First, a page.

Yesterday, I wrote about the latest flap over Mark Twain’s use of the n-word in Huckleberry Finn. NYC Councilman Charles Barron apparently thinks the book should be banned: “I find it interesting that Huckleberry Finn is a classic when it says [the n-word] 200 times,” he said. Barron is not alone in his reservations. Poet and professor Sam Gwynn made this comment on yesterday’s post: “Frankly, I just can’t teach it any longer. I know it’s great, and I can lecture for a day or so about how Twain is being faithful to the dialects and to the way that people spoke back then. But trying to lecture about its literary merits takes a back seat when I see how African American students (I’m talking about teenage sophomores, taking the class for core credit) are reacting to the iterations of THAT WORD. The problem is that Twain doesn’t distinguish between those who are using the word in a “kindly” manner (we could probably assume that this is the only word for black people that Huck has ever heard) and those who are using it an an epithet. Used indiscriminately in these ways, it just makes everyone in a classroom uncomfortable. Maybe if I were a better (or younger) teacher I could use this book to challenge all kinds of assumptions about language and art. I just don’t find myself up to the fight anymore, at least at the sophomore level. I think this is a pretty good 2/3 of a novel, but I really wonder why it has become canonized as the GAN.” [That’s the Great American Novel for the uninitiated.]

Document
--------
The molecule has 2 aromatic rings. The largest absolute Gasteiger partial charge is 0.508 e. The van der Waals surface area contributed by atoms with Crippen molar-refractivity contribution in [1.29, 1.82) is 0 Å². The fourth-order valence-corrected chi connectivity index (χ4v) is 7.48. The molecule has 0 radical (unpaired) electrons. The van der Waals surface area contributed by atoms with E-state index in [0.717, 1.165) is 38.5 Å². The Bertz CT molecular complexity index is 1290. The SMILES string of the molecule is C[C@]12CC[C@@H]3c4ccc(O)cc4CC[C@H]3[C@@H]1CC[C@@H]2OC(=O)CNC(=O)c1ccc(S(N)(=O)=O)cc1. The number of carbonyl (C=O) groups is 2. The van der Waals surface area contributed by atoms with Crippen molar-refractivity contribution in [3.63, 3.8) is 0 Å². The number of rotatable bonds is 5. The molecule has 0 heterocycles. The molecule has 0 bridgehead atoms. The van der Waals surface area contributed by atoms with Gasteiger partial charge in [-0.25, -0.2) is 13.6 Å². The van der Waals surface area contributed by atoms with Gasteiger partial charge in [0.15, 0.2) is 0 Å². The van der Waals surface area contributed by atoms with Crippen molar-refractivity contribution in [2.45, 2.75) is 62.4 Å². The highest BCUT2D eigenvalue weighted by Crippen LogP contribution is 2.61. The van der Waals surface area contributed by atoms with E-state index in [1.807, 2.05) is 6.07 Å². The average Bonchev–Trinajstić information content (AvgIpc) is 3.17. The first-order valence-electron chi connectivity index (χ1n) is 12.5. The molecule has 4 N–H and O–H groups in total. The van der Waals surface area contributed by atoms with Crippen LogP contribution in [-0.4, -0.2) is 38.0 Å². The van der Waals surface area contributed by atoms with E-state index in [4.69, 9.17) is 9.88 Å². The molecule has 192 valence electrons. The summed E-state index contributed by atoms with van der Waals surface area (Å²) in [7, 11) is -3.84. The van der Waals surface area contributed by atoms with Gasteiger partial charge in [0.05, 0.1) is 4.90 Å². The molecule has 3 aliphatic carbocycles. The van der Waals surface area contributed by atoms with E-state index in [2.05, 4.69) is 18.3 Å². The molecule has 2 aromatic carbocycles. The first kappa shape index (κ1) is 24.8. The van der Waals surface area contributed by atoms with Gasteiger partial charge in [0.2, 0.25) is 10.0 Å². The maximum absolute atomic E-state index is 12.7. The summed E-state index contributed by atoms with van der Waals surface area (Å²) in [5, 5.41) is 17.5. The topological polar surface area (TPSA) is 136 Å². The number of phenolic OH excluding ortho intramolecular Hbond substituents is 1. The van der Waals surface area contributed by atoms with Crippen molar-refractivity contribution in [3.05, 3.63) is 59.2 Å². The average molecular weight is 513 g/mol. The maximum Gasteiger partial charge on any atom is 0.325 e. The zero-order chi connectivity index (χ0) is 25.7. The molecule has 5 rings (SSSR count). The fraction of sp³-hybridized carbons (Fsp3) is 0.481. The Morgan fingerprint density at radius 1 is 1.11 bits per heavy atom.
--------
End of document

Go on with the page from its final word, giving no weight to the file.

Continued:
more from Cynthia Haven at Book Haven here.